US3848139 *Sep 14, 1973Nov 12, 1974Fairchild Camera Instr CoHigh-gain comparator circuit
US4097753 *Apr 2, 1976Jun 27, 1978International Business Machines CorporationComparator circuit for a C-2C A/D and D/A converter
US4191900 *Jan 27, 1978Mar 4, 1980National Semiconductor CorporationPrecision plural input voltage amplifier and comparator
US4197472 *Jul 18, 1978Apr 8, 1980Tokyo Shibaura Denki Kabushiki KaishaVoltage comparator having capacitively cascade-connected inverting amplifiers
US4211942 *Jul 18, 1978Jul 8, 1980Tokyo Shibaura Denki Kabushiki KaishaVoltage comparator provided with capacitively cascade-connected inverting amplifiers
US4237390 *Sep 28, 1978Dec 2, 1980National Semiconductor CorporationSwitching comparator
US4316105 *Mar 19, 1979Feb 16, 1982Hughes Aircraft CompanyComparator
DE2855584A1 *Dec 22, 1978Aug 2, 1979Nat Semiconductor CorpTaktgesteuerter praezisionsvergleicher
Non-Patent Citations
Reference
1Dingwall, "Monolithic Expandable 6 Bit 20 MHz CMOS/SOS A/D Converter"; IEEE JSSC, vol. SC-14, No. 6, pp. 926-932;12/1979.
2 *Dingwall, Monolithic Expandable 6 Bit 20 MHz CMOS/SOS A/D Converter ; IEEE JSSC, vol. SC 14, No. 6, pp. 926 932;12/1979.
Referenced by
Citing PatentFiling datePublication dateApplicantTitle
US4989003 *Jun 19, 1989Jan 29, 1991Rca CorporationAutozeroed set comparator circuitry
US5041744 *Jun 30, 1989Aug 20, 1991Kabushiki Kaisha ToshibaChopper type comparator
US5075688 *Dec 4, 1990Dec 24, 1991Mitsubishi Denki Kabushiki KaishaBinary signal generating circuit with parallel sample and hold circuits and common sampling switch
US5105101 *Jan 8, 1991Apr 14, 1992Nec CorporationTrimming code setting circuit having high reliability
US5165058 *Jul 5, 1990Nov 17, 1992Motorola, Inc.Analog-to-digital converter
US5281860 *Dec 21, 1992Jan 25, 1994Texas Instruments IncorporatedMethod and apparatus for an improved multiple channel sensor interface circuit
US5327131 *Nov 4, 1992Jul 5, 1994Kawasaki Steel CorporationParallel A/D converter having comparator threshold voltages defined by MOS transistor geometries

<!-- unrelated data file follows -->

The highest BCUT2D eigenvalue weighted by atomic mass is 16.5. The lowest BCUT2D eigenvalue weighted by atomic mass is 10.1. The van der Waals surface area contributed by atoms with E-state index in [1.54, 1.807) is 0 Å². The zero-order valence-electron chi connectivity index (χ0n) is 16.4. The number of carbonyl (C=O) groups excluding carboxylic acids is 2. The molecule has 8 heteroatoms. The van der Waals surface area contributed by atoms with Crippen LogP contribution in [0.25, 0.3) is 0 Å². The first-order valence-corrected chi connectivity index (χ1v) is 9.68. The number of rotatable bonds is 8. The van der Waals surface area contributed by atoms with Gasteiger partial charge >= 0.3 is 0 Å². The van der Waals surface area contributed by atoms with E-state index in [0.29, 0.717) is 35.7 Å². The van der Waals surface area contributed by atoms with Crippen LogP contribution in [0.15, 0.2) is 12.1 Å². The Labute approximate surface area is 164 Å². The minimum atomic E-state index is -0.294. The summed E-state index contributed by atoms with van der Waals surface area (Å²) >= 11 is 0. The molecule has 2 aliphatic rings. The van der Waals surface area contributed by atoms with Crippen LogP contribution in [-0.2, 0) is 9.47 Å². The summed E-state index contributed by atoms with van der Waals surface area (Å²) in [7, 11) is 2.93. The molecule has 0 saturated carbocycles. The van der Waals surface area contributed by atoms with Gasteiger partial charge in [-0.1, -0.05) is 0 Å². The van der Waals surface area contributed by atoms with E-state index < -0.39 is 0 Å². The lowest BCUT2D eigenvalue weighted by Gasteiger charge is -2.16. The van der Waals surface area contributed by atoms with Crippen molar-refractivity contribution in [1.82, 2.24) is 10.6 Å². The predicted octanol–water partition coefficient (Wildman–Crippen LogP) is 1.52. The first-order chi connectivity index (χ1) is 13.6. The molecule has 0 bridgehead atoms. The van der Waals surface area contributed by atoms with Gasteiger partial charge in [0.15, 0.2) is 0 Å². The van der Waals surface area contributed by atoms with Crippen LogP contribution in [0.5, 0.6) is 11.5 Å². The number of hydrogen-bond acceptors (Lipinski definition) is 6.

US5374855 *Sep 29, 1992Dec 20, 1994Fujitsu LimitedApparatus and a method for detecting the coincidence of two signal levels
US5381053 *Sep 24, 1993Jan 10, 1995Nec CorporationVoltage comparator circuit capable of avoiding erroneous operation
US5397936 *May 3, 1993Mar 14, 1995Industrial Technology Research InstituteInput voltage-induced spurious current canceler for autozero type comparator in analog-to-digital converters
US5410269 *May 18, 1993Apr 25, 1995Oki Electric Industry Co., Ltd.Sample-and-hold circuit
US5424670 *Jan 24, 1994Jun 13, 1995Analog Devices, Inc.Precision switched capacitor ratio system
US5457414 *Dec 22, 1992Oct 10, 1995At&T Ipm Corp.Power supply loss sensor
US5543794 *Feb 28, 1994Aug 6, 1996Mitsubishi Denki Kabushiki KaishaSuccessive approximation analog-to-digital converter using CMOS inverter with pull-up and/or pull-down switches
US5565800 *Jul 28, 1994Oct 15, 1996Seiko Instruments Inc.Comparator circuit and method of controlling comparator circuit
US5625304 *Apr 21, 1995Apr 29, 1997Lucent Technologies Inc.Voltage comparator requiring no compensating offset voltage
US5986599 *Dec 23, 1997Nov 16, 1999Sony CorporationVoltage comparator for analog-to-digital converter
US6762627 *Mar 31, 2003Jul 13, 2004Micrel, IncorporatedSwitched capacitor peak detector with variable time constant asymmetrical filtering
US6888488 *Nov 27, 2002May 3, 2005Fujitsu LimitedA/D converter with reduced power consumption
US7215159Apr 6, 2004May 8, 2007Sony CorporationComparator, sample-and-hold circuit, differential amplifier, two-stage amplifier, and analog-to-digital converter
US8385498 *May 30, 2007Feb 26, 2013Kenet, Inc.Boosted charge transfer circuit
Classifications
U.S. Classification327/91, 341/136, 327/407, 327/63, 327/124, 341/158
International ClassificationG01R19/10, H03K5/24, G01R19/00, H03M1/38, H03K5/08
Cooperative ClassificationH03K5/249, G01R19/0038, G01R19/10, H03K5/24
European ClassificationG01R19/00D, G01R19/10, H03K5/24, H03K5/24F4
Legal Events
DateCodeEventDescription
Dec 14, 2000FPAYFee payment
Year of fee payment: 12
Dec 26, 1996FPAYFee payment
Year of fee payment: 8
Dec 21, 1992FPAYFee payment
Year of fee payment: 4
Nov 1, 1985ASAssignment
Owner name: TOKYO SHIBAURA DENKI KABUSHIKI KAISHA, 72 HORIKAWA
Free format text: ASSIGNMENT OF ASSIGNORS INTEREST.;ASSIGNOR:IIDA, TETSUYA;REEL/FRAME:004470/0707
Effective date: 19851015
Mar 29, 1983ASAssignment
Owner name: TOKYO SHIBAURA DENKI KABUSHIKI KAISHA 72 HORIKAWA-
Free format text: ASSIGNMENT OF ASSIGNORS INTEREST.;ASSIGNOR:YABE, TETSUYA;REEL/FRAME:004111/0404
Effective date: 19830310